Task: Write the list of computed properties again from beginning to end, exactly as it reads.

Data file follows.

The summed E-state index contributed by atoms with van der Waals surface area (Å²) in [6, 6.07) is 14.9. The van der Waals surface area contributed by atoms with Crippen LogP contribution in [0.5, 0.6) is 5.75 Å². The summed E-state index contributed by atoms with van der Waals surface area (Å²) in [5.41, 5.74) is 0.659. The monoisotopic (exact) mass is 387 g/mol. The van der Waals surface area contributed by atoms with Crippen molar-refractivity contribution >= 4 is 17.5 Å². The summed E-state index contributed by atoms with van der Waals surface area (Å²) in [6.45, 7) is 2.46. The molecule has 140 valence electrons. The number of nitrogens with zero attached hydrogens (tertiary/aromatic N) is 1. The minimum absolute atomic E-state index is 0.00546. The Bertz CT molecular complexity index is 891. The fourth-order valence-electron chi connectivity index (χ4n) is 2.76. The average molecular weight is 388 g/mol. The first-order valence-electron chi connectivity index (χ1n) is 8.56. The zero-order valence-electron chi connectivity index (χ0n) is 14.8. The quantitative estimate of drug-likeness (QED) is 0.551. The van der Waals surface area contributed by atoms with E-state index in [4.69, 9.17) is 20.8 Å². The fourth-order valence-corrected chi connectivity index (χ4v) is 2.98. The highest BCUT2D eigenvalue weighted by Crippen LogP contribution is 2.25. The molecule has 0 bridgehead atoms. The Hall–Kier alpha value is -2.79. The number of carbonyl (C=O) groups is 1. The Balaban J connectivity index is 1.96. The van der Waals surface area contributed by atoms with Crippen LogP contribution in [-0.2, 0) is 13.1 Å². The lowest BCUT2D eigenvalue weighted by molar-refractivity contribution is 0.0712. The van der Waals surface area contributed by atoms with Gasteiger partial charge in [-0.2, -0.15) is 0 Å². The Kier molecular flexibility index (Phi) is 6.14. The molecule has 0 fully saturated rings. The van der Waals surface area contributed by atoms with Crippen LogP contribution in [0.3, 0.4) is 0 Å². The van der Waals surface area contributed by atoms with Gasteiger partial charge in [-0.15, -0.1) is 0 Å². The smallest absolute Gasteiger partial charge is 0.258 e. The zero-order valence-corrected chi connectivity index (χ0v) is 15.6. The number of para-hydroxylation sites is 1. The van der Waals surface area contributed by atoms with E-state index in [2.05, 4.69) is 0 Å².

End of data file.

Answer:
The summed E-state index contributed by atoms with van der Waals surface area (Å²) in [6, 6.07) is 14.9. The van der Waals surface area contributed by atoms with Crippen LogP contribution in [0.5, 0.6) is 5.75 Å². The summed E-state index contributed by atoms with van der Waals surface area (Å²) in [5.41, 5.74) is 0.659. The monoisotopic (exact) mass is 387 g/mol. The van der Waals surface area contributed by atoms with Crippen molar-refractivity contribution >= 4 is 17.5 Å². The summed E-state index contributed by atoms with van der Waals surface area (Å²) in [6.45, 7) is 2.46. The molecule has 140 valence electrons. The number of nitrogens with zero attached hydrogens (tertiary/aromatic N) is 1. The minimum absolute atomic E-state index is 0.00546. The Bertz CT molecular complexity index is 891. The fourth-order valence-electron chi connectivity index (χ4n) is 2.76. The average molecular weight is 388 g/mol. The first-order valence-electron chi connectivity index (χ1n) is 8.56. The zero-order valence-electron chi connectivity index (χ0n) is 14.8. The quantitative estimate of drug-likeness (QED) is 0.551. The van der Waals surface area contributed by atoms with E-state index in [4.69, 9.17) is 20.8 Å². The fourth-order valence-corrected chi connectivity index (χ4v) is 2.98. The highest BCUT2D eigenvalue weighted by Crippen LogP contribution is 2.25. The molecule has 0 bridgehead atoms. The Hall–Kier alpha value is -2.79. The number of carbonyl (C=O) groups is 1. The Balaban J connectivity index is 1.96. The van der Waals surface area contributed by atoms with Crippen LogP contribution in [-0.2, 0) is 13.1 Å². The lowest BCUT2D eigenvalue weighted by molar-refractivity contribution is 0.0712. The van der Waals surface area contributed by atoms with Gasteiger partial charge in [-0.2, -0.15) is 0 Å². The Kier molecular flexibility index (Phi) is 6.14. The molecule has 0 fully saturated rings. The van der Waals surface area contributed by atoms with Crippen LogP contribution in [0.3, 0.4) is 0 Å². The van der Waals surface area contributed by atoms with Gasteiger partial charge in [-0.15, -0.1) is 0 Å². The smallest absolute Gasteiger partial charge is 0.258 e. The zero-order valence-corrected chi connectivity index (χ0v) is 15.6. The number of para-hydroxylation sites is 1. The van der Waals surface area contributed by atoms with E-state index in [2.05, 4.69) is 0 Å².